The first thing that comes to mind here is the unimaginably uncreative aesthetic. X-wings and TIE fighters to eternity, completely ignoring the vast universe created by the prequels, the Clone Wars, and so many expanded universe novels (this will become a running theme). This bothered me from the first trailer, but I was willing to (and for a while, did) let it go as long as the overarching story went into new directions. Starkiller Base, uncreative. Rey’s power development made no sense. Han regressed to smuggling for no apparent reason. The whole thing felt uninspired, Yet the actors were great, the characters likable, John Williams delivered a godly score as always, the visuals were beautifully done, and most importantly the film set something up, even if I wasn’t entirely sure what.
That was why I stayed invested even though TFA had fallen to by far my least favorite film. Visions, tantalizing references to things to come, plotlines seemingly set up for a mystical new look at the Star Wars universe. A year after the Force Awakens I was chomping at the bit to see Rogue One (a film which received plenty of alt-right backlash, including the #BoycottStarWars movement), and to this day that film ranks just beside A New Hope for me as a classic of Star Wars. Even in a story set alongside A New Hope they’d managed to fill a galaxy with things I’d never seen before, new things, great action scenes, a Star Wars that felt both natural and startlingly fresh. The Force Awakens, I was sure, had just been a one-off, a cautious attempt at starting a new universe before things really got into gear. The as-yet-untitled Episode VIII would take Star Wars back to glory.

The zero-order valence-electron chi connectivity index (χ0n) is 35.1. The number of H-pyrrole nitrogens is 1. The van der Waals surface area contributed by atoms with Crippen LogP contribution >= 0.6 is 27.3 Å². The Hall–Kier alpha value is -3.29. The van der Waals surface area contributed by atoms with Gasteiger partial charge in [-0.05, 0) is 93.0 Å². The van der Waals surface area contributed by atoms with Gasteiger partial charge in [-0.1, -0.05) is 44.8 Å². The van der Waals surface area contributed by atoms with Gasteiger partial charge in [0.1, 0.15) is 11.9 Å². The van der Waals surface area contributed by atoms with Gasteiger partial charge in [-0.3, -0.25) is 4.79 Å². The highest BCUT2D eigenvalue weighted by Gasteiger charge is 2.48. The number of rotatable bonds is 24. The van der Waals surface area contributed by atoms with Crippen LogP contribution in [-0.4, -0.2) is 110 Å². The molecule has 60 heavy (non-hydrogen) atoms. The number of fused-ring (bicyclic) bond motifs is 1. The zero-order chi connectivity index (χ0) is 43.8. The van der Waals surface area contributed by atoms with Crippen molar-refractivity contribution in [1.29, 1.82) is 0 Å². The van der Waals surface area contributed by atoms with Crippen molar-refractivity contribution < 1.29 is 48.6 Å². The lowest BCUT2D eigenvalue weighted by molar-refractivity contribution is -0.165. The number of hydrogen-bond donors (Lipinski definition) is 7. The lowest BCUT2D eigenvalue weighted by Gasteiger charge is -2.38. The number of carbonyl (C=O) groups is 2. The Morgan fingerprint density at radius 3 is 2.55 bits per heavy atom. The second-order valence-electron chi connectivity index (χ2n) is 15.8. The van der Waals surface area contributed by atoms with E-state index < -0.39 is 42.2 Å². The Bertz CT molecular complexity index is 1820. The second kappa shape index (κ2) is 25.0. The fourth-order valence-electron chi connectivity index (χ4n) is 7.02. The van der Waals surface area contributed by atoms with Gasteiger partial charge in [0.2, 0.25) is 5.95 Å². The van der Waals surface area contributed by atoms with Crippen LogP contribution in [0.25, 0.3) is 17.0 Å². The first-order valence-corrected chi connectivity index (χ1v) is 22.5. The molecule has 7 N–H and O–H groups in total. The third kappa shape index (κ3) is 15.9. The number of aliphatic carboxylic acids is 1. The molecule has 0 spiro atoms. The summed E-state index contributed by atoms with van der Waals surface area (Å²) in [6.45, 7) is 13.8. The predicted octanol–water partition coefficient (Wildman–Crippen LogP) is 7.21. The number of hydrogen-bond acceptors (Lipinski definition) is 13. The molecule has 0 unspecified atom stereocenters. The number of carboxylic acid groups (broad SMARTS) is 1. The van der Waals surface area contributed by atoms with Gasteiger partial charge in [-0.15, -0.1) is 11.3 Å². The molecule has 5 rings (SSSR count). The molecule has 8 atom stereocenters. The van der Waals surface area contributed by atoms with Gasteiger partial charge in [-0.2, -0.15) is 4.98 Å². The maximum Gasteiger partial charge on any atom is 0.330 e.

The marketing campaign had its twists and turns. The Grey Jedi aspect seemed odd, and I wasn’t sure where they were going with it. The title was weird too — The Last Jedi? After they returned 30 years and 2 episodes ago? — but eventually I got used to that too. And once again the final trailer was a homerun, promising an epic Star Wars adventure, more sweeping and grand than anything before (except maybe Revenge of the Sith). And the fandom responded. Nobody wanted their theories to be confirmed (okay, maybe a few did, but a small minority). People just wanted to find out the answers, to see where the plotline established in the Force Awakens would go, to see this new trilogy develop its world that the Force Awakens had so lazily tossed into place and finally step into its place as a worthy part of Star Wars. And most importantly, everyone…everyone…wanted to see the hero of Star Wars, Luke Goddamn Skywalker, step back onto the screen once again.